Warranty Disclaimer in PC TuneUp’s EULA Fails — Rottner v. AVG
[Post by Venkat Balasubramani with comments by Eric]
Rottner v. AVG Technologies, 12-10920-RGS (D. Mass May 3, 2013) [pdf]
Rottner sued AVG Technologies on behalf of a putative class, alleging that AVG’s “PC TuneUp” product did not perform as advertised. Rottner alleged that PC TuneUp’s advertisements claimed it would improve his computer’s performance; he downloaded a trial version, and later purchased a full version. In the process, he agreed to a “mandatory” end user license agreement.
According to Rottner, an update to PC TuneUp caused his computer to freeze, and because he had to reinstall his Windows operating system, he lost a bunch of files in the process. He asserted a variety of claims, including breach of express and implied warranties. AVG moved to dismiss. After getting a few preliminary procedural issues out of the way (Delaware law applied in accordance with the EULA; AVG US could not be held liable because the product was sold by AVG CZ and there was insufficient evidence to pierce the corporate veil), the court focused on the claims against AVG CZ.
Defendants argued that warranty claims should fail because those claims were pled under Article 2 of the UCC, and PC TuneUP was not a “good” under Article 2. Applying the “predominance” test, the court says that this is not a contract for services—AVG CZ did not design or develop the software in accordance with the customer’s specifications.
The UCC provides broader warranty protection than the EULA contained. While the EULA just said that the software would conform to the “applicable specifications,” the UCC says that a contract for sale is something “described,” and a disclaimer cannot neutralize a seller’s obligation with respect to a description. Therefore, PC TuneUP’s marketing statements that trumpet its functionality become part of a warranty that Rottner can rely on.
On the other hand, the court does say that AVG effectively disclaimed any implied warranties. The UCC allows for these disclaimers, and in this case, the disclaimer was clearly and conspicuously displayed.
Finally, the court allows Rottner’s fraudulent inducement claim to proceed as well. He cited to marketing copy that said PC TuneUp would “boost internet speeds” and “eliminate freezing and crashing,” and these claims were contradicted by the assessment of Rottner’s forensic expert. The expert said that the software routinely served up “numerous and severe errors regardless of the health of the computer, and never recommends anything other than the weekly scans.”
As we’ve known for a long time, UCC Article 2 is not a great fit for something like downloadable software, but this case reminds us that it very well could apply. Among other things, application of Article 2 may tend to constrain the typically robust disclaimers in typical EULAs. On the plus side, the court did uphold the choice of law provision in the EULA, so to the extent there are jurisdictions that allow parties greater latitude in implementing disclaimers and other terms, they may be well served to put some thought into the choice of law issue.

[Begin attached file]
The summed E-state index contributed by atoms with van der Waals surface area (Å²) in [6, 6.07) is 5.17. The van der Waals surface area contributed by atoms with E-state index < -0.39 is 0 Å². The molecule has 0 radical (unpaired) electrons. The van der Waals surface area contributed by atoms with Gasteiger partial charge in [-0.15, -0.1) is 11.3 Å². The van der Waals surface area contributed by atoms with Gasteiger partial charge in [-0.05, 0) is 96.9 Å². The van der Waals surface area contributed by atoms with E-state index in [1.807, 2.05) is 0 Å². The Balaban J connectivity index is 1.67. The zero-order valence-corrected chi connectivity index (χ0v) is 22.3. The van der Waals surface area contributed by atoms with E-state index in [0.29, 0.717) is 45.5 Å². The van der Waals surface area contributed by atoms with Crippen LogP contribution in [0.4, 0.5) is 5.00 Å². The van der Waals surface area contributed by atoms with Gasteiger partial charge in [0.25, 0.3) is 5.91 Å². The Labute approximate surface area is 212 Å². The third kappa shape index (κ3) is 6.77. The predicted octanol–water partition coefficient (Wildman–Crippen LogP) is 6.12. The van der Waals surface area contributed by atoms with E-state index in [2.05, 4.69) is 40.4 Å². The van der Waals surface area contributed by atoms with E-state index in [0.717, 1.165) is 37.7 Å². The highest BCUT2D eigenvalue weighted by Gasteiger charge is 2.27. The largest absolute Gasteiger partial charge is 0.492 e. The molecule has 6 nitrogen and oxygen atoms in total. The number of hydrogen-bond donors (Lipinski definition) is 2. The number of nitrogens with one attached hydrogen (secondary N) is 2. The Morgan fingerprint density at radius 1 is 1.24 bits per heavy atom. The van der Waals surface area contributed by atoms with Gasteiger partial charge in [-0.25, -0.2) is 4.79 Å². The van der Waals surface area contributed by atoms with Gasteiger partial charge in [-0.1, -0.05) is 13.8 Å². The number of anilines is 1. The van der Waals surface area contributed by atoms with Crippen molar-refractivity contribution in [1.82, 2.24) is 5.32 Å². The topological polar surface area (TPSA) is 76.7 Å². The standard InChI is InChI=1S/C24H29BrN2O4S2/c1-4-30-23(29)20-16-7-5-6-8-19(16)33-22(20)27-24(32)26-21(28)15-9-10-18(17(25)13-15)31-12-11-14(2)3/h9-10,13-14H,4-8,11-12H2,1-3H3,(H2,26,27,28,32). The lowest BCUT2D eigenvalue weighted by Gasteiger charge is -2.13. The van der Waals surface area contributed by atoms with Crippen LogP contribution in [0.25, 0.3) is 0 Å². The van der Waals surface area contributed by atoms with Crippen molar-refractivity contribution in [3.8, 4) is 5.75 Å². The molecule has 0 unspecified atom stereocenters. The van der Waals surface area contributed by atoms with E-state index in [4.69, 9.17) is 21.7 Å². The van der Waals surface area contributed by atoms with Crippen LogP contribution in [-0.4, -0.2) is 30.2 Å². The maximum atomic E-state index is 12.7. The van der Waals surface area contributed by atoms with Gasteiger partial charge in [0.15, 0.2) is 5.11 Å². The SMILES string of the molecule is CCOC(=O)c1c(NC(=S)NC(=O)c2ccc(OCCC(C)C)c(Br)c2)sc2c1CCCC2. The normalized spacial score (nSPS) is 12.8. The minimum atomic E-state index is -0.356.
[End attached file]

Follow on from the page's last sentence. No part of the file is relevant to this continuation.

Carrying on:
A final note is that blowback seems to be an inevitable consequence of marketing copy (here, statements regarding PC TuneUp’s benefits). I suppose this goes without saying, but claims made by a company that touts its own product will almost always end up haunting it in some way.
Eric’s Comments: For as long as I’ve been practicing, we’ve struggled with the interplay between software and UCC Article 2. Is software a good, a service, or a tertium quid? See, e.g., the Second Circuit’s Specht v. Netscape opinion by Judge Sotomayor, which explicitly sidestepped this issue in a long footnote. UCC Article 2B and UCITA were supposed to resolve this, but their failures left us with a known unresolved ambiguity. I’ve always taken the position that UCC Article 2 probably applies to software, whether delivered via physical media or downloaded electronically, even though there is no physical “good” in the case of downloaded software. As a result, I draft software license agreements optimized for Article 2.
Once we know Article 2 applies to downloaded software, this opinion seems pretty straightforward. Under Article 2, EULA warranty disclaimers can’t trump express warranties but can erase implied warranties. Thus, a software lawyer drafting a EULA must also review the client’s ad copy to see if any express representations are inconsistent with the EULA’s attempts to manage risk.
To me, the most interesting aspect of this case is that it involves software designed to “clean up” your hard drive. We’ve blogged on others in this niche before (e.g., Ascentive), and I have yet to develop enough confidence in any provider that I would trust them with my computer.
[image credit: Shutterstock / Erwin Cartoon -- image of a cartoon character with a wrench]